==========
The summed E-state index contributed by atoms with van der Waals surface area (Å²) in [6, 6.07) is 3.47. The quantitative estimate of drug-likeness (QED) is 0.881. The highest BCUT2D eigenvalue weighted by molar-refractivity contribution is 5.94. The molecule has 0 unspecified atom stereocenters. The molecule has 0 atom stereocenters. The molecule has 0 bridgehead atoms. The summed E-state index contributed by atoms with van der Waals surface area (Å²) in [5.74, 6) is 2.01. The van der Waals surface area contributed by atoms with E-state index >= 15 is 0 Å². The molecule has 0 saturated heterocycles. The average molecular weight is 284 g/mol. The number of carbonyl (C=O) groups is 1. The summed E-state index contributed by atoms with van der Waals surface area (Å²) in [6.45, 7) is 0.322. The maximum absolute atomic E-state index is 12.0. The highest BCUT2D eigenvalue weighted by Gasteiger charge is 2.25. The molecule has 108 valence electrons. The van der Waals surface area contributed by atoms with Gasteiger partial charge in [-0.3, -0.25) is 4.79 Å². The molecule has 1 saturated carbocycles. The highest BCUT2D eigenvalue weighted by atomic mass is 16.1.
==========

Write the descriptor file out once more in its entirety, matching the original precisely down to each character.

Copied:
The summed E-state index contributed by atoms with van der Waals surface area (Å²) in [6, 6.07) is 3.47. The quantitative estimate of drug-likeness (QED) is 0.881. The highest BCUT2D eigenvalue weighted by molar-refractivity contribution is 5.94. The molecule has 0 unspecified atom stereocenters. The molecule has 0 atom stereocenters. The molecule has 0 bridgehead atoms. The summed E-state index contributed by atoms with van der Waals surface area (Å²) in [5.74, 6) is 2.01. The van der Waals surface area contributed by atoms with E-state index >= 15 is 0 Å². The molecule has 0 saturated heterocycles. The average molecular weight is 284 g/mol. The number of carbonyl (C=O) groups is 1. The summed E-state index contributed by atoms with van der Waals surface area (Å²) in [6.45, 7) is 0.322. The maximum absolute atomic E-state index is 12.0. The highest BCUT2D eigenvalue weighted by Gasteiger charge is 2.25. The molecule has 108 valence electrons. The van der Waals surface area contributed by atoms with Gasteiger partial charge in [-0.3, -0.25) is 4.79 Å². The molecule has 1 saturated carbocycles. The highest BCUT2D eigenvalue weighted by atomic mass is 16.1.